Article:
Retracted Canadian study that overestimated myocarditis after mRNA vaccine spreading among anti-vaxxers
OTTAWA -- A recent study by the Ottawa Heart Institute on myocarditis has been retracted, but not before it spread like wildfire throughout the anti-vaccine community.
The Canadian study detailing the rate of heart inflammation after an mRNA vaccine has been making the rounds on social media for the wrong reasons.
“As we all know, this exploded on social media and that’s unfortunate because there was a significant error in this and a significant calculation mistake,” said infectious disease specialist Dr. Isaac Bogoch.
The paper inaccurately reported a much higher incidence of the rare side effect, saying the reaction happened in 1 in 1000 patients.
“The current estimates are about 1 in 6000 to 1 in 25,000,” said Bogoch. “Some make it even rarer and the vast majority of these cases are mild and self resolved. But again, you have to acknowledge that this is still a potential side effect from the vaccine.”
30-year-old Matt Wubs recently had myocarditis after his first dose of the Pfizer vaccine.
“I was putting my head down on my desk just because I was so tired and I thought, 'You know what, this isn’t normal,'” said Wubs. “They were about to release me from the hospital here in Winchester, and then the bloodwork came back and that’s when my heart enzyme level was a lot higher than it should be.”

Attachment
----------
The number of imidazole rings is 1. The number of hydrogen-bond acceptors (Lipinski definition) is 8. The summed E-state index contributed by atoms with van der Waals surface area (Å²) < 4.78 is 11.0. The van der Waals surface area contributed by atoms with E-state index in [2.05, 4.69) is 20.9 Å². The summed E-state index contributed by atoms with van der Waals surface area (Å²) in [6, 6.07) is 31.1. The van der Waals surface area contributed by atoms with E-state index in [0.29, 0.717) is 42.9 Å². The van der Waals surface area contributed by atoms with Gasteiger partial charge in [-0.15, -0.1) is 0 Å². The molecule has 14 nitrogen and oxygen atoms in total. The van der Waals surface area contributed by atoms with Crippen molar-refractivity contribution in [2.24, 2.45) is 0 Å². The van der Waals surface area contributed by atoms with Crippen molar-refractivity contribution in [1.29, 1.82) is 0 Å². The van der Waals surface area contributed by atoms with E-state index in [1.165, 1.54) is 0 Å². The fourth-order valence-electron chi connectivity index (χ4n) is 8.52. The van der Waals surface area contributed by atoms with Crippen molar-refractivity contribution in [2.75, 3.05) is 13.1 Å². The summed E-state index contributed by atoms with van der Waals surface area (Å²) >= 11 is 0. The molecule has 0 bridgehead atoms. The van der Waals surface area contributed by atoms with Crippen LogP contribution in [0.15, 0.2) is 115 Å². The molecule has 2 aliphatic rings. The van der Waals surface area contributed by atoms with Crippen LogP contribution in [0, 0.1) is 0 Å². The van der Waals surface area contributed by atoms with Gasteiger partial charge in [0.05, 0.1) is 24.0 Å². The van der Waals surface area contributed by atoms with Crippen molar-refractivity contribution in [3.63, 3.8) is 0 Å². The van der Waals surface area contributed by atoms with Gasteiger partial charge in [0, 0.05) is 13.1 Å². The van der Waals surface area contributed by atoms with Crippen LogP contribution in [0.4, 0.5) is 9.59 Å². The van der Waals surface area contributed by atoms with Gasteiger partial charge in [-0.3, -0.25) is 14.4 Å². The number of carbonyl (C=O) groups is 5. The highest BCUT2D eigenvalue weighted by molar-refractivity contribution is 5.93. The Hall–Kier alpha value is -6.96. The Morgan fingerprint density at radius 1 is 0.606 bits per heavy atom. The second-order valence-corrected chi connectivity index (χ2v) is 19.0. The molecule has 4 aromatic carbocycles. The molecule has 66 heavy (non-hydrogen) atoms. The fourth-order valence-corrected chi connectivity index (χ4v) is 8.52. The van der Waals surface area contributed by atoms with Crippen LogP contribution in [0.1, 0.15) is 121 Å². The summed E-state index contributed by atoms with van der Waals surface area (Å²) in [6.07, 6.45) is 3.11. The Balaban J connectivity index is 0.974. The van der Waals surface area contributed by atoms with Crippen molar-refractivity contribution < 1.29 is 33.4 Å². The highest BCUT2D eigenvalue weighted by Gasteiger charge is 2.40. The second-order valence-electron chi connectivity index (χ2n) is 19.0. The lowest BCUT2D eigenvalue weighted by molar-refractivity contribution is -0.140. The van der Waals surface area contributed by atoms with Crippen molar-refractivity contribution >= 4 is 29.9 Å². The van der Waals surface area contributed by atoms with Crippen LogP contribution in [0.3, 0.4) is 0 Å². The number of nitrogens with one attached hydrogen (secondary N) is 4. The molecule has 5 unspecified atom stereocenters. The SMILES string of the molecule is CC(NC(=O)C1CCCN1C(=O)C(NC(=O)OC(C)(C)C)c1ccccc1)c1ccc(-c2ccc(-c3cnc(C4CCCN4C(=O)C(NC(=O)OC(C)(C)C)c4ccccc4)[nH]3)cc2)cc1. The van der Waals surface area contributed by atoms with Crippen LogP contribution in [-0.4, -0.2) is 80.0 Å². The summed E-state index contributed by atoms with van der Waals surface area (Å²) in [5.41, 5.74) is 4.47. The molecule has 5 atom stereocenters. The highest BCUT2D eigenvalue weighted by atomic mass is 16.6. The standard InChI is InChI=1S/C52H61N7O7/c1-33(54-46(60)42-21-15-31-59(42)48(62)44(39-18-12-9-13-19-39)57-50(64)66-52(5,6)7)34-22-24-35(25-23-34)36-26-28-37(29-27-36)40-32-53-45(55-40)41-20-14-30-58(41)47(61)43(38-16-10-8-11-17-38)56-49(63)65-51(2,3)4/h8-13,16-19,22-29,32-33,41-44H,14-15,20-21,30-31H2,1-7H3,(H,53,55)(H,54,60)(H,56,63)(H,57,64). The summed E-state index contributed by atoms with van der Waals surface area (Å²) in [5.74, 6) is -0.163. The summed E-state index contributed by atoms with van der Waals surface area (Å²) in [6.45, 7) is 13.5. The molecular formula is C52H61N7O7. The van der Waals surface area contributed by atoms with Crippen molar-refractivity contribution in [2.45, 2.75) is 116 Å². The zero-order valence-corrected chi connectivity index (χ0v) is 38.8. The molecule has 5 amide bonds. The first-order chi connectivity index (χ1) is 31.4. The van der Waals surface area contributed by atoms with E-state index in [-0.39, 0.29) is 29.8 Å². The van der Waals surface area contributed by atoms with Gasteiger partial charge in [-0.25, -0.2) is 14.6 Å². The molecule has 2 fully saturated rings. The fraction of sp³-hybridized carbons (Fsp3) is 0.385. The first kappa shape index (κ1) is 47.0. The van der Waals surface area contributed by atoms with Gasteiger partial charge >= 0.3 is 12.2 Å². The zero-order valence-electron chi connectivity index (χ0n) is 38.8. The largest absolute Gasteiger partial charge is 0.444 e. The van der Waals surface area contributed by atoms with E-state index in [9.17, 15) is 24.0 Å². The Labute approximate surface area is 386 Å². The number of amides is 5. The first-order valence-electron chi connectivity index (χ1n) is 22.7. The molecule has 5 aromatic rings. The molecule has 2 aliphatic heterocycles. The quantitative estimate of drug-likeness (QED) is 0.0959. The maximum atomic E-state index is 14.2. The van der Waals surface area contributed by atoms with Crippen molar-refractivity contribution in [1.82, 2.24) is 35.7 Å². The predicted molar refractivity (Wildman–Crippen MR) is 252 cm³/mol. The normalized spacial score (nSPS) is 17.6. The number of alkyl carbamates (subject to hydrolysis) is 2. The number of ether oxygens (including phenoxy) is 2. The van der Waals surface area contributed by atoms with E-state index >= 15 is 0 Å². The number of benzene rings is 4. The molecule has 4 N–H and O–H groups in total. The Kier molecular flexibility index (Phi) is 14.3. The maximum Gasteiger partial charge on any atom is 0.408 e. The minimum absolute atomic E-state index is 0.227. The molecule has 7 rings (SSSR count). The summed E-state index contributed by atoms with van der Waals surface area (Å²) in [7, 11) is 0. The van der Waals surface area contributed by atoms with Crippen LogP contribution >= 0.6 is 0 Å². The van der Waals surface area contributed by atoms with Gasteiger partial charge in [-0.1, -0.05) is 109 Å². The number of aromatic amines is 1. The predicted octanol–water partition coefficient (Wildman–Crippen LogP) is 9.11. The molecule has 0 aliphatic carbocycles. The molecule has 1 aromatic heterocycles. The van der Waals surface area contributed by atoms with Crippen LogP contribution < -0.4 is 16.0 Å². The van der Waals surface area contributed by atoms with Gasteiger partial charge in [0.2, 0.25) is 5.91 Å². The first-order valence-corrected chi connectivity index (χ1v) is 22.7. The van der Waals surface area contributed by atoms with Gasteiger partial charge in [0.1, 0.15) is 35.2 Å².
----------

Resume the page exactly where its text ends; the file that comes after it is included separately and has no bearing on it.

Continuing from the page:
Wubs caught strep throat 10 years ago, which caused a similar inflammation around his heart called pericarditis. It’s not clear if the earlier infection played any part in the current myocarditis Wubs experienced.
“This time it was caught early enough that I didn’t have the same severe pain that I had suffered from before, 10 years previously,” said Wubs.
The authors of the article wouldn’t comment when contacted by CTV News Ottawa, but the Heart Institute released this statement:
“We are sorry a preprint paper citing incorrect data led to misinformation on the incidence of post-vaccine myocarditis. COVID-19 vaccines are safe and have been proven effective against the disease.”
The authors have since withdrawn the paper on the grounds of incorrect incidence data.
“The key thing here was, sure, there was a mathematical error. Errors can happen. Acknowledge that the error happened. Do the right thing, which they did,” said Bogoch.